ROBERT: I’ll attack this in a couple of different ways. First I will say in this sphere, like all sorts of intelligence is always all sorts of intelligence. You’re always looking for, injects of information, however you get it, whether it’s your liaison, your partnerships, and open source being the platform that it is. I used to manage a lot of the FBI’s analytic tools and one of the capabilities that we had was open source intelligence. However, I will say even during that time period there was still, I don’t wanna say an aversion to it, but it was an aversion to it because most IC agencies operate on higher classifications, right. And the infrastructure wasn’t truly there to help support the social media side and was really seen as kind of like, oh, like some folks are out there.

And when I first came over here there was a recognition that, that’s one majority of our, people are at and we had to have that capability day one. So it was actually the first thing that we instituted, was having that, that open source monitoring capability just as a base layer. Since then, we’ve definitely evolved into, I guess the point that you were asking on the vendors. The vendors are absolutely critical with that. And I think inside the security space, there’s a better understanding now than I think even a couple years ago on how nuanced the space is. Yeah you can get alert of all kinds of things that are going on, but it really one has to be tied to, where your stuff is actually at, your assets.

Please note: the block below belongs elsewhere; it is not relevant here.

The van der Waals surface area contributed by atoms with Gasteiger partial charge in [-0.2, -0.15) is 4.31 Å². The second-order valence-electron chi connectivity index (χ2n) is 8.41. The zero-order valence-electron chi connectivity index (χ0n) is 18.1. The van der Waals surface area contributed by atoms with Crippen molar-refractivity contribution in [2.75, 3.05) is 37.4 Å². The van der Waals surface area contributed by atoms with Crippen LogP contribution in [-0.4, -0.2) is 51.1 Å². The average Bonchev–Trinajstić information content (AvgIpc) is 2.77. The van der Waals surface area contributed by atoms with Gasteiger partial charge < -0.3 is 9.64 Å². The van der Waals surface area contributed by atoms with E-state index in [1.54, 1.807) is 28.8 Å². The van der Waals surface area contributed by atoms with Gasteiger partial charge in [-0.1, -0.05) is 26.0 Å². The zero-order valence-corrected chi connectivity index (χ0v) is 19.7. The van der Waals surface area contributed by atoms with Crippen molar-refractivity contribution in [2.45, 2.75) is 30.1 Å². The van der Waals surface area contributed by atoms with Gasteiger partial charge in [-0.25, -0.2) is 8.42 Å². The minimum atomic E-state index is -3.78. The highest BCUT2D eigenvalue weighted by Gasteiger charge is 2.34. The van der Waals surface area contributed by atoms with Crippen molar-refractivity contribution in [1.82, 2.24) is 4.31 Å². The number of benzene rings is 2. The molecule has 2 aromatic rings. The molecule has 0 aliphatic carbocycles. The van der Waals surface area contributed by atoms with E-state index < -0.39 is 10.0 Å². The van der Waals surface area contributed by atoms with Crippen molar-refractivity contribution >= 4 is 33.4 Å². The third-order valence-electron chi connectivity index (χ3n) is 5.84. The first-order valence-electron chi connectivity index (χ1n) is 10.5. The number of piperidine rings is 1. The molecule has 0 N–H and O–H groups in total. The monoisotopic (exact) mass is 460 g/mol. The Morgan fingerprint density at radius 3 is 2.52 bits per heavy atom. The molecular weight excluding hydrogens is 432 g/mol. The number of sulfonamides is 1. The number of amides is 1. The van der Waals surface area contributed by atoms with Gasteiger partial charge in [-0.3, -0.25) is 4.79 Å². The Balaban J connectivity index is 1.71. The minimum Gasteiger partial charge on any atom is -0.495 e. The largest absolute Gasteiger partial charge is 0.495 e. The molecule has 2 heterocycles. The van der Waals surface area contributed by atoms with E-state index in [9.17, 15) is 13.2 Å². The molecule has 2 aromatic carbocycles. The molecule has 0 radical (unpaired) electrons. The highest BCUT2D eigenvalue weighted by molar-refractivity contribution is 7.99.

But two it’s really gonna be tied to true information needs. There is a bunch of information you can receive, but is it relevant? Is it stuff that you actually care about or even can action or want to action or keep your decision makers informed of? And that’s a tough balance. How do we get around that? We really, we have monthly meetings with our open source vendors and we talk through, everything that we’re seeing and we’ll make adjust and tweaks on the fly. There’s no such thing as a ready made solution. I know that oftentimes in this space you hear AI driven and actionable insights and yada yada, yada. All that work really has to be done at the operator level.

You really have to know what you’re looking for, what you’re trying to achieve. And you have to understand your threat picture. It took it as far about a year and a half they get really dialed in into, what it is that the real information we care about and what’s kind of white noise. But you have to constantly fine tune that. I would say once a year, we’ll have a, a more deliberate meeting with those vendors and really talk about some of the issues that we see on a horizon. Like for instance, the midterm elections, or the volatility that we’re seeing in the geopolitical space.